The international euthanasia movement's first principle is radical individualism. The idea is that we each own our own body and hence should be able to do what we choose with our physical self -- including destroy it. Not only that, but if we want to die, liberty dictates that we should have ready access to a "good death," a demise that is peaceful and pain-free.
Most euthanasia advocates are not so blunt about this, of course, since candor about these matters would likely be detrimental to their movement's political health. But there are a few activists whose public advocacy -- and their general acceptance by the international euthanasia movement -- demonstrates the ultimate place to which legalized euthanasia would likely take us.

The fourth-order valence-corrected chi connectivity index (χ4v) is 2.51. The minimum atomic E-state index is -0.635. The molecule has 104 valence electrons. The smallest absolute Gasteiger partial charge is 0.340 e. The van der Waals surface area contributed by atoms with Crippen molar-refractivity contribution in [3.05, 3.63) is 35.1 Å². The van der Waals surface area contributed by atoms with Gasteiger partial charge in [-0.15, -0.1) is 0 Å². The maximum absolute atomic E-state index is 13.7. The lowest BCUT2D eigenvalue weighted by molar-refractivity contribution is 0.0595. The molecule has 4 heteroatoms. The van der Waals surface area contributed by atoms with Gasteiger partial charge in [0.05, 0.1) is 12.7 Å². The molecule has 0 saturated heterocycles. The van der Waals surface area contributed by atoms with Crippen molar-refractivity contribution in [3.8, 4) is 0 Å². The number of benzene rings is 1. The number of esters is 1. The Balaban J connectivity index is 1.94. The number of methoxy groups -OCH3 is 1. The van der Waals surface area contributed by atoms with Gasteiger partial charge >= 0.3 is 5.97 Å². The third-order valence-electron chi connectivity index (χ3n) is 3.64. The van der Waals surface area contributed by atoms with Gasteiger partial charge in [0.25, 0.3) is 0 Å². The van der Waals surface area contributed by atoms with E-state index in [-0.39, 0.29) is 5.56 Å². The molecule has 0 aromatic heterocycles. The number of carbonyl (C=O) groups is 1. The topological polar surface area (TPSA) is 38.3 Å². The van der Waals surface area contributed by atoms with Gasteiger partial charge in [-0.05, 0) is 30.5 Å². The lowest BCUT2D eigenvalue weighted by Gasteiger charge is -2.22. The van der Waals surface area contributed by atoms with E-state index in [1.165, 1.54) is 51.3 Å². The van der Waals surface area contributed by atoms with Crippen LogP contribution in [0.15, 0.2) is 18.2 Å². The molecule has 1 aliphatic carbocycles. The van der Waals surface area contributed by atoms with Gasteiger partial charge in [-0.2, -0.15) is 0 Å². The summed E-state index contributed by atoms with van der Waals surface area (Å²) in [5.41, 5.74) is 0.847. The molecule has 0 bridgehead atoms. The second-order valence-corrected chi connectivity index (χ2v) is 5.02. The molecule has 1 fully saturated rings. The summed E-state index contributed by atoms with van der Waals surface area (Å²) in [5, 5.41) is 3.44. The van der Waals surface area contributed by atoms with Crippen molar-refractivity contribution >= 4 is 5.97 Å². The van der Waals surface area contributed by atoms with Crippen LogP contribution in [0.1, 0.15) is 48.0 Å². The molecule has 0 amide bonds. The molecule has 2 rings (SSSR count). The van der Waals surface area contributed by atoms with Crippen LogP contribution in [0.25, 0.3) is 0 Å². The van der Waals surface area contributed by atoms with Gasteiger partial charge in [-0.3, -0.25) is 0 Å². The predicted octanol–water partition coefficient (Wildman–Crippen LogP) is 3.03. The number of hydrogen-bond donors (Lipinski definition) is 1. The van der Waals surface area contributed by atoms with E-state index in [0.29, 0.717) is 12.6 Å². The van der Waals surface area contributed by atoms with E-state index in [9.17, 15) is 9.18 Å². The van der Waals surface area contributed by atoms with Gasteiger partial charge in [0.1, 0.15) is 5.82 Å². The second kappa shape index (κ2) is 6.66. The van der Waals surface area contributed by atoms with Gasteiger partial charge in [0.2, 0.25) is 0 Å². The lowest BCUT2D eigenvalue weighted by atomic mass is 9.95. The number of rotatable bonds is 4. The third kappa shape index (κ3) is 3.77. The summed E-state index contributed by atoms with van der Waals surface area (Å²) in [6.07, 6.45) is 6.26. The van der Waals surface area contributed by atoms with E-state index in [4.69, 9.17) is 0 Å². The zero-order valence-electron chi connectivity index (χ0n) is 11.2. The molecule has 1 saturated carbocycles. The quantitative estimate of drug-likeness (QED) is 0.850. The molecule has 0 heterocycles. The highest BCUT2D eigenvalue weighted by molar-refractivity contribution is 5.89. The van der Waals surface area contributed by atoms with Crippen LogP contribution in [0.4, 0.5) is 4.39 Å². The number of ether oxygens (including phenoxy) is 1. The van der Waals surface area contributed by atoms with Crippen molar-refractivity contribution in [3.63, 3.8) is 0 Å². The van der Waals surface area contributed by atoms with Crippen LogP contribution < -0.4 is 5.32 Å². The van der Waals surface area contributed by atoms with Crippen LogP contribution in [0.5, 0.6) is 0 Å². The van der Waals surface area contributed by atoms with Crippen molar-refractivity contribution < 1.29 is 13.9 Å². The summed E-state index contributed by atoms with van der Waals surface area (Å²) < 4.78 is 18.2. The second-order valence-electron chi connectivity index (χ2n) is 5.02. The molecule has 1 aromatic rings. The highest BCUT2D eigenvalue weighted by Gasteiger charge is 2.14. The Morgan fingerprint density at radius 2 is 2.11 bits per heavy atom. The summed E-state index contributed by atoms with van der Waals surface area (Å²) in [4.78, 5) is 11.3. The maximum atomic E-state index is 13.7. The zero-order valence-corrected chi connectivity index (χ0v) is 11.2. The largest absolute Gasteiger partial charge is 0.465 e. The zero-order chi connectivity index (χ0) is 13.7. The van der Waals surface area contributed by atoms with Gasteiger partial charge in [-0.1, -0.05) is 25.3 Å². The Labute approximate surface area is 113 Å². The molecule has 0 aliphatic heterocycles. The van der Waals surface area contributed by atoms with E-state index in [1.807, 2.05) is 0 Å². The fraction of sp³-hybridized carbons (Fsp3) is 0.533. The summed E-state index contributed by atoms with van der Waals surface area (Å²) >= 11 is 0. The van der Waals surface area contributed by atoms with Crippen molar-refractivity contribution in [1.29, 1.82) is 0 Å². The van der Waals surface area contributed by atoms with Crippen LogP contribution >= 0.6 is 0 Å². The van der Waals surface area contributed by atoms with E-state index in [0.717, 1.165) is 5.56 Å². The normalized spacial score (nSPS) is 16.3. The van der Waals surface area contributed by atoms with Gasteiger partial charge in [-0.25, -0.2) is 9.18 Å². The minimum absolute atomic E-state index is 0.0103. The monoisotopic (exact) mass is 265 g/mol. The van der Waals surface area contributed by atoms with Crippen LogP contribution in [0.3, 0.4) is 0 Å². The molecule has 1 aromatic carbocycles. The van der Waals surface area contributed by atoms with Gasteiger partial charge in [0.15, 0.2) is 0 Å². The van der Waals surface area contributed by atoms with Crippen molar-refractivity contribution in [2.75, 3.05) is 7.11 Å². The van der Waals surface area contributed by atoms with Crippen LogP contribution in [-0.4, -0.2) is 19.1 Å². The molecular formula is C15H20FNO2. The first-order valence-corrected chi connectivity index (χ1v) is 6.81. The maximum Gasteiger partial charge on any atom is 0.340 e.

Jack Kevorkian was one such activist..Phillip Nitschke is another prominent euthanasia advocate who reveals the euthanasia movement's radical individualist mindset. Nitschke is known as the Jack Kevorkian of Australia, and for good reason: He believes in death-on-demand. And like Kevorkian, he has not limited his "death counseling" to the terminally ill. This included, most notoriously, a woman named Nancy Crick who made headlines when she announced on Australian television and internationally through her website that she would commit assisted suicide because she had terminal cancer. But when her autopsy showed she was cancer free, Nitschke admitted he and Crick had known all along that she wasn't dying but pronounced that medical fact "irrelevant" because she wanted to die.
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